Before the independence of India from the British Empire, Britain brought workers from India to East Africa to build the railways. That’s how my family came to be in Kenya. Political upheaval began in the late 1960s and my dad got concerned. He thought we needed to move out before there were any major issues. Because we had British passports as a result of Kenya being a former British colony, we were advised to come here. My dad came first and the rest of the family came about a year later.
Jyotsana (Josh) Raval
Our education in Kenya was quite good and all in English. All the exam papers used to come from Oxford. Although there were lots of little differences in Britain – a sense of humour, the accent – we settled in quite quickly.
Once I did my GCSEs, I didn’t know what to study. I wanted to do something with people, rather than an office job. Nursing was the job I took because, as a student, we got paid a little bit and that made a difference. Although I was 18 at the time, I was quite naive because we came from a smaller town and I wasn’t really streetwise. I was shy and I was always frightened to say things to patients because I didn’t want to get anything wrong or upset somebody.
When I started, there weren’t many Indian or any other ethnicities in nursing at the time. I ended up interpreting for a lot of Indian patients in Gujarati. Some had their own ways of doing things that were strange to some of the doctors, like taking herbal medication. Once when I was working in A&E, an Indian lady got her hand burnt, and she put turmeric on it. The hospital staff thought that was very strange. Of course now people know that turmeric is a power food.
There were lots of little things, although it didn't upset me. I just thought, ‘These people don’t understand. Why do I have to explain it? This is how we do things’.
There were the odd patients that didn’t like being looked after by an Indian, but then they got used to me. When I think back now, some of the comments were racist, but I didn’t realise at the time because we were brought up to expect racism, which was happening in my dad’s life and everybody’s life. My dad told us, “Don’t take it to heart, just get on with it. For every one person that’s racist, there’s hundreds that aren’t.” So that’s how I dealt with it.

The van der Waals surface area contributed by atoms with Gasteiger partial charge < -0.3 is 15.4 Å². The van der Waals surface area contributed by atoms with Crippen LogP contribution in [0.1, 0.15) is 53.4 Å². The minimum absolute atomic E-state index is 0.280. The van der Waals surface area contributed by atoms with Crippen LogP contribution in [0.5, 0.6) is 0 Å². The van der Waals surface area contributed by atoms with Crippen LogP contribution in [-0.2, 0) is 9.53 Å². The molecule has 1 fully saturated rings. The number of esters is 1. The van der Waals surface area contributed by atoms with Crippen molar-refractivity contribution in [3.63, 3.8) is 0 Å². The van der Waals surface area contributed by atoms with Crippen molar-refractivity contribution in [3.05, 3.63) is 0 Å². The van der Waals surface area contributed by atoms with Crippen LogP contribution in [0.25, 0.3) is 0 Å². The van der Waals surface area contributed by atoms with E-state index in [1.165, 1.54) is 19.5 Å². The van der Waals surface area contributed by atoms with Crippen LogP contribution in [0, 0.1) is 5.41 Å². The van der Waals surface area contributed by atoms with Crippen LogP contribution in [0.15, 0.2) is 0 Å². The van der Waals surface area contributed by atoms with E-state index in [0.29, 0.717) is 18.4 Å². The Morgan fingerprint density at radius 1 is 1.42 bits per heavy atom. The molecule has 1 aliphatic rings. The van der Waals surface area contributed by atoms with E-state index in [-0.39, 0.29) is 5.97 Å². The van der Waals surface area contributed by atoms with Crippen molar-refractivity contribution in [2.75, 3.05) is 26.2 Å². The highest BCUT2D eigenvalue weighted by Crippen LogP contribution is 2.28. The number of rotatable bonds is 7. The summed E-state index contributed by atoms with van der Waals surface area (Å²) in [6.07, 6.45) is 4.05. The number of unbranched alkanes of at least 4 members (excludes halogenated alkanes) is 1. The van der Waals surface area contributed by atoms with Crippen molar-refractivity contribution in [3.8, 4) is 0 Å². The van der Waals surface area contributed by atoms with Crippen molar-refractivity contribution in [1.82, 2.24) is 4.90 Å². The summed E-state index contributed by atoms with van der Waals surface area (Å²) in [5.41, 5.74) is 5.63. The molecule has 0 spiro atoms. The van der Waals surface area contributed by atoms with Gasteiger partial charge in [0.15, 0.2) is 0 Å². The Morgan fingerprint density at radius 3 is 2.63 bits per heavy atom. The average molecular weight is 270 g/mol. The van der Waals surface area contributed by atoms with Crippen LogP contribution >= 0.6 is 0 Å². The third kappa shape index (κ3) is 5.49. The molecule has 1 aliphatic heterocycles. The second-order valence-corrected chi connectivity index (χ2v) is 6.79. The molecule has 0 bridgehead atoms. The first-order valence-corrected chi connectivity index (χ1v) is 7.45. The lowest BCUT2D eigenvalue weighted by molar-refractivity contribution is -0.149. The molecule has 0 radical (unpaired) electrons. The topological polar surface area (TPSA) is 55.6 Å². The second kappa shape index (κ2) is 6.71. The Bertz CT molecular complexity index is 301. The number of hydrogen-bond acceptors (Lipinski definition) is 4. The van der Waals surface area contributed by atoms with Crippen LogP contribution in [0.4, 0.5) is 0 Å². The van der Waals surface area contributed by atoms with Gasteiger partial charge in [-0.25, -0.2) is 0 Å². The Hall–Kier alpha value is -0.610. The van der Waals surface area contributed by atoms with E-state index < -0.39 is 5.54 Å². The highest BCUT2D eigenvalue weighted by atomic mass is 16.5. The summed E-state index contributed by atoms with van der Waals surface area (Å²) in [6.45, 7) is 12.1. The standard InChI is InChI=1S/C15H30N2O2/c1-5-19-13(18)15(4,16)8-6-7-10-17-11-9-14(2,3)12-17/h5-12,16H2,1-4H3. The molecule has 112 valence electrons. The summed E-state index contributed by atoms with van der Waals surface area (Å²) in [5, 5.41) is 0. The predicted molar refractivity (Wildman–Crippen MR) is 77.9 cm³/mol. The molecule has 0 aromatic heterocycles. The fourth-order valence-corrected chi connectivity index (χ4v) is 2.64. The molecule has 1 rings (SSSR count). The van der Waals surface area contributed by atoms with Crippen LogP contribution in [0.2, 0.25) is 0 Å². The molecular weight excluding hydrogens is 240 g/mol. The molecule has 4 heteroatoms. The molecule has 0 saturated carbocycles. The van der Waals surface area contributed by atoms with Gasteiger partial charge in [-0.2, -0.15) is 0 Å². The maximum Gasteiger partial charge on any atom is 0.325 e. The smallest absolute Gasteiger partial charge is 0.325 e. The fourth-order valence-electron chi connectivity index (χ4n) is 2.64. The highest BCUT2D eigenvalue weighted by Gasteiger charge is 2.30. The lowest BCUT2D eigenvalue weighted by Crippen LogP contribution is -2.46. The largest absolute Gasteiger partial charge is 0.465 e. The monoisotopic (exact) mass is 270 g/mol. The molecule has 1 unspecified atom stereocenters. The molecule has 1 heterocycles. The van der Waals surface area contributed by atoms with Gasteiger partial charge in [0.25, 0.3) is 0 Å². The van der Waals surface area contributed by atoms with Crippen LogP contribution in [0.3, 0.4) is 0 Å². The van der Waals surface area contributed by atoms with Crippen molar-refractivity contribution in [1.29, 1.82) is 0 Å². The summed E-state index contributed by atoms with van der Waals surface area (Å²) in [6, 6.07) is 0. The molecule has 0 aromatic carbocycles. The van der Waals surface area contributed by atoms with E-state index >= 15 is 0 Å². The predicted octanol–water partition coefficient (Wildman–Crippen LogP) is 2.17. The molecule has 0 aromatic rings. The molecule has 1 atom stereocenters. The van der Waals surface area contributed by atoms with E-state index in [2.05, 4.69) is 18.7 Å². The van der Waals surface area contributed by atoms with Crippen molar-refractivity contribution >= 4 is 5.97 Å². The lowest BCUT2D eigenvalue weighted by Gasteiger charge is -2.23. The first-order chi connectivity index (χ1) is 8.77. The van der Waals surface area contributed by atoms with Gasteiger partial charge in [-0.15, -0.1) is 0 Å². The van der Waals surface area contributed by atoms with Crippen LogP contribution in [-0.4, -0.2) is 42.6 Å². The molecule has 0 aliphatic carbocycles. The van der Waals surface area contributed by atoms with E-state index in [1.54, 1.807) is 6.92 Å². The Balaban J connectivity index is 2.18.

After having worked as a staff nurse on a ward, I went to do my midwifery training, and then started my job as a midwife. And I’ve just retired from Leicester Royal Infirmary as a labour ward coordinator.
From when I started and to what I was doing at the end, I wasn’t the same person! I was communicating with different professionals in different ways: obstetricians, anaesthetists and midwives — continuously, all day all the time. They’ve got their own views and sometimes they don’t agree with each other about how we were doing things and then trying to keep everybody happy when you’re in charge, or continue and resolve things so you don’t take it home with you. Working with severely ill women and severely premature babies made the work very intense all the time. It was quite challenging, but I really enjoyed it and meeting different people.
When I started, people could not pronounce my name. I tried to tell people how to say it for three months and in the end I just said, ‘Call me what you like!’ I was called Josh. I’ve stayed Josh and it’s grown on me.